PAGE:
Accreditation

Is your family mediator accredited status application deadline approaching? Do you know your date for applying? The FMC (Family Mediation Council) Professional Standards and Self-Regulatory Framework is clear. The standards apply to all family mediators. Also, they apply irrespective of whether an application is made through the FMC or Law Society accreditation routes.

Trained by 31 December 2014

All family mediators who trained by 31 December 2014 have until 31 December 2017 to submit their portfolio.

Trained after 31 December 2014

All family mediators who trained after 31 December 2014 have 3 years – 36 months – to submit their portfolio.

Failure to meet the deadline

The standards are also clear on what will happen to mediators who have not gained accreditation within the period relevant to them. They will need to undertake further training as advised by the FMC.

Late application

Applications can be accepted up to six months after the end of the three-year period. But there must be an acceptable explanation for the lateness (for instance illness, bereavement, child birth or an unforeseen circumstance). If you know you are going to be away or indisposed when accreditation expires, you should apply in good time to meet the deadline.

Extended leave

Mediators on extended periods of leave may apply before or during the period of leave. The Family Mediation Standards Board (FMSB) will ensure that mediators who have a valid reason for not practising are not disadvantaged if their reaccreditation date falls within the period of leave. Late applications after the six-month period, or any applications that are late without good cause, will be treated as if accreditation has lapsed.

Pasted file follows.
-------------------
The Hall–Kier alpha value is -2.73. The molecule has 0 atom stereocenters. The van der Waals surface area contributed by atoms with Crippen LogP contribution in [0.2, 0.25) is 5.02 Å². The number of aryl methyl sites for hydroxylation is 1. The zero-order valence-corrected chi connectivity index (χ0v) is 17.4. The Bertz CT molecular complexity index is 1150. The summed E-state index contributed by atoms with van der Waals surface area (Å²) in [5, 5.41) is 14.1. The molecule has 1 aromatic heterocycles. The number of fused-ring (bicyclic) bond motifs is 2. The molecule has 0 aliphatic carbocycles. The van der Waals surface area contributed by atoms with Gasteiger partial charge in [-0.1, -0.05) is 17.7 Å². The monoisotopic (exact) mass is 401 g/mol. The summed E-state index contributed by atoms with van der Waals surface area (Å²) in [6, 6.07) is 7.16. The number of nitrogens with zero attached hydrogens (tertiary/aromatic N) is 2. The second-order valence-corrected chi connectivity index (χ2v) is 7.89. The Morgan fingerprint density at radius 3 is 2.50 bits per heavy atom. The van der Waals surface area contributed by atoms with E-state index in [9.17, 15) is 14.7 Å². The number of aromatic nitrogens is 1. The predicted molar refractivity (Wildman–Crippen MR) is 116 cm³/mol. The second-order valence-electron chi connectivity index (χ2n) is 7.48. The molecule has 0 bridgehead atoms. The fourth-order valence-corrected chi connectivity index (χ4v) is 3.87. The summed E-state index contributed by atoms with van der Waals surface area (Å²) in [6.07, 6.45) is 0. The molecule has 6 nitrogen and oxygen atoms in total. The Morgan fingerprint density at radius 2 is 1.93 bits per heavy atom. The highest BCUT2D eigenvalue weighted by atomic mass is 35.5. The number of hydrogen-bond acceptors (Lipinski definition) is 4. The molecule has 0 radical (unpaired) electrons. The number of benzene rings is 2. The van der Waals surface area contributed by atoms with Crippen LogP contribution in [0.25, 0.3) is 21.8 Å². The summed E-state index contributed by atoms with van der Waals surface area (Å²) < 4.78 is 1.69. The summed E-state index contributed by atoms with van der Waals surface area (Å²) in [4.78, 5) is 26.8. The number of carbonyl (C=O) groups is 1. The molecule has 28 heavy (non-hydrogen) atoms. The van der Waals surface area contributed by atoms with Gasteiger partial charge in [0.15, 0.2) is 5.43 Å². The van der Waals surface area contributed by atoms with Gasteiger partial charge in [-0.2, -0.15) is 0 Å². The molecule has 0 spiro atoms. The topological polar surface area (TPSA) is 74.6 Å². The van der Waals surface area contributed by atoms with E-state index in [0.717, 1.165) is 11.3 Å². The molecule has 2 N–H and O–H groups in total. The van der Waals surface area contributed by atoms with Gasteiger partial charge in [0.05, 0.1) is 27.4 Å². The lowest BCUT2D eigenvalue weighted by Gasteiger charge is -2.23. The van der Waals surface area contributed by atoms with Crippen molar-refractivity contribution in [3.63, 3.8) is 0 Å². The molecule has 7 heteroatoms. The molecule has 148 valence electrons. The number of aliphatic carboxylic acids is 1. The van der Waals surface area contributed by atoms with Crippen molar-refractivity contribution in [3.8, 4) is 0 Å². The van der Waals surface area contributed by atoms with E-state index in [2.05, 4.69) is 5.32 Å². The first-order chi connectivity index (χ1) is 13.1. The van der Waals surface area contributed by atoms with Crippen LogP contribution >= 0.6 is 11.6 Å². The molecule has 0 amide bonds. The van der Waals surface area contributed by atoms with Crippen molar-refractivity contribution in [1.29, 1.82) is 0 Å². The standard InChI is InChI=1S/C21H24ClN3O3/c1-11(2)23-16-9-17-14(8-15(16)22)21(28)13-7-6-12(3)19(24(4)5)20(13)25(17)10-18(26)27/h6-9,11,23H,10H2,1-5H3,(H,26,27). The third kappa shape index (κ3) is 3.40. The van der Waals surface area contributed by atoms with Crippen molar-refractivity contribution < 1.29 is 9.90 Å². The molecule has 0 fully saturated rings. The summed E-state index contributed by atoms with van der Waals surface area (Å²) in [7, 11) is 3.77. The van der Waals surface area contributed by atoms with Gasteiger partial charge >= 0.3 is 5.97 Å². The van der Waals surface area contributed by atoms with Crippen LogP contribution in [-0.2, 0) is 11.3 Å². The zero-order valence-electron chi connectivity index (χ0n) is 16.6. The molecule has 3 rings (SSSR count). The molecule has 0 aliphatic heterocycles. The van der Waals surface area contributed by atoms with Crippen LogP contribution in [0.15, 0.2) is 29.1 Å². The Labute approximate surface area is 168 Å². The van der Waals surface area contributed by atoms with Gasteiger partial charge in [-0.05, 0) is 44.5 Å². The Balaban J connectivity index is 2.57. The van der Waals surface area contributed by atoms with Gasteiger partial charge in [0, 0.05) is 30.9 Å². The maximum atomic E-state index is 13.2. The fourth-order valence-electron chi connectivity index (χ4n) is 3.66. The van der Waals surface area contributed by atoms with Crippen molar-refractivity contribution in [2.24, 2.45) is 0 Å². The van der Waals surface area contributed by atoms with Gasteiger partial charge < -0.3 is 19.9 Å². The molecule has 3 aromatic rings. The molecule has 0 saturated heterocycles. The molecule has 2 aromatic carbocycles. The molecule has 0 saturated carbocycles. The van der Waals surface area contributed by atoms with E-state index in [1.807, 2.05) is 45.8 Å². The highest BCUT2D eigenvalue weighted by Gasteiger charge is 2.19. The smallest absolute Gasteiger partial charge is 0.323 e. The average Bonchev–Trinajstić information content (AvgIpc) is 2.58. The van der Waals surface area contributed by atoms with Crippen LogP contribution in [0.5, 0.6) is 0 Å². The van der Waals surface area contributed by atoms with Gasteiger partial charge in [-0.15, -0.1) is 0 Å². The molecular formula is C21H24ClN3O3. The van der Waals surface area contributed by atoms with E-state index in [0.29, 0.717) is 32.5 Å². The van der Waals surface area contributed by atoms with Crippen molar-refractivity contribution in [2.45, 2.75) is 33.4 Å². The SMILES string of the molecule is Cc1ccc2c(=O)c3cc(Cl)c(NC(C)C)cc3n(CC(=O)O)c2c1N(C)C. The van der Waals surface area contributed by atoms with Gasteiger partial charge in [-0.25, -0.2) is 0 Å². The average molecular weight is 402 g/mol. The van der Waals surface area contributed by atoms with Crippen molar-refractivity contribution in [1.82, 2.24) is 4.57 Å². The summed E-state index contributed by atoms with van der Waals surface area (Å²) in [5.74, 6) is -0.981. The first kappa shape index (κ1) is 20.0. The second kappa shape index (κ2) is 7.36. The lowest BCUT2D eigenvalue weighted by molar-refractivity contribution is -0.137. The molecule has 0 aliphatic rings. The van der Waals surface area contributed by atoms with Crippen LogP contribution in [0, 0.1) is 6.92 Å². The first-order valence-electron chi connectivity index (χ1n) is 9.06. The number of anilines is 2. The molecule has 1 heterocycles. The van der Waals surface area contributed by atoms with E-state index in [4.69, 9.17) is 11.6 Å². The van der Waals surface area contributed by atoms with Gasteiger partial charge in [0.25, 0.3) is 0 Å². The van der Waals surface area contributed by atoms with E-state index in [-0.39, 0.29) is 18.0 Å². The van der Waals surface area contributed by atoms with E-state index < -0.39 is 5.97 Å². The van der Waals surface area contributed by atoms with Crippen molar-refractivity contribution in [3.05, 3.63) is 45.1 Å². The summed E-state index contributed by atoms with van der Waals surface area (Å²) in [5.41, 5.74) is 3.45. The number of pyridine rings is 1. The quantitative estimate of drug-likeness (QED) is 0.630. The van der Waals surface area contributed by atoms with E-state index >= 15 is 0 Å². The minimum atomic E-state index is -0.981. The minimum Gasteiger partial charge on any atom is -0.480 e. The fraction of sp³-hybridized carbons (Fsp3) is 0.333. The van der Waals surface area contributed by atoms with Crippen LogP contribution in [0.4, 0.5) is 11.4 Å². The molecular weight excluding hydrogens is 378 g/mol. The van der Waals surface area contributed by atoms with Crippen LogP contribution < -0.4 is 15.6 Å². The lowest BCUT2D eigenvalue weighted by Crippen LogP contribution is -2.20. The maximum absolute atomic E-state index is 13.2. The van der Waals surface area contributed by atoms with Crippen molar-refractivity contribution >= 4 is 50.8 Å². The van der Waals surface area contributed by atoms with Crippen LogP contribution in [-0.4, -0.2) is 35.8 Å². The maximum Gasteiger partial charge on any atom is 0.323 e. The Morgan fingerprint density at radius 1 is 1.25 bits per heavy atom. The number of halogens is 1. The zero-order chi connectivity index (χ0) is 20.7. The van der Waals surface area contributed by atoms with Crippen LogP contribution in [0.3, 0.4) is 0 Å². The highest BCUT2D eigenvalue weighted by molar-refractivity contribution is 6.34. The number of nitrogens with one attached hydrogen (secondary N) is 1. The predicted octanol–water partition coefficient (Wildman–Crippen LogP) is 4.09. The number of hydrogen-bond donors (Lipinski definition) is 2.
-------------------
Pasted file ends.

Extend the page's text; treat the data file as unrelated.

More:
Refusal to accredit

Where an application does not meet the requirements set out above, the FMSB can ask for additional information, and ask the mediator to propose an action plan that will result in the requirements being met. Alternatively, following unsuccessful recourse to these measures, the FMC can refuse to accredit. The timescale for resolving matters relating to insufficient applications will normally be a maximum of six months, after which accreditation will lapse. This period will be extended if delays are caused by matters beyond the control of the mediator.

Abuse of system

The FMSB will ensure that the above allowances are not abused, for instance by mediators who deliberately submit an application that is both late and weak.

Get your portfolio underway now

So, get your accreditation portfolio started as soon as you can. Understand which route you are going to take. Download the forms and guidance and familiarise yourself with them. Speak to your PPC and ask them to check your systems and standard documents. Do all of this sooner and you’re more likely to be successful in your application.

I am Stephen G Anderson. I am a professional mediator and PPC.

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Stephen G Anderson, family mediator

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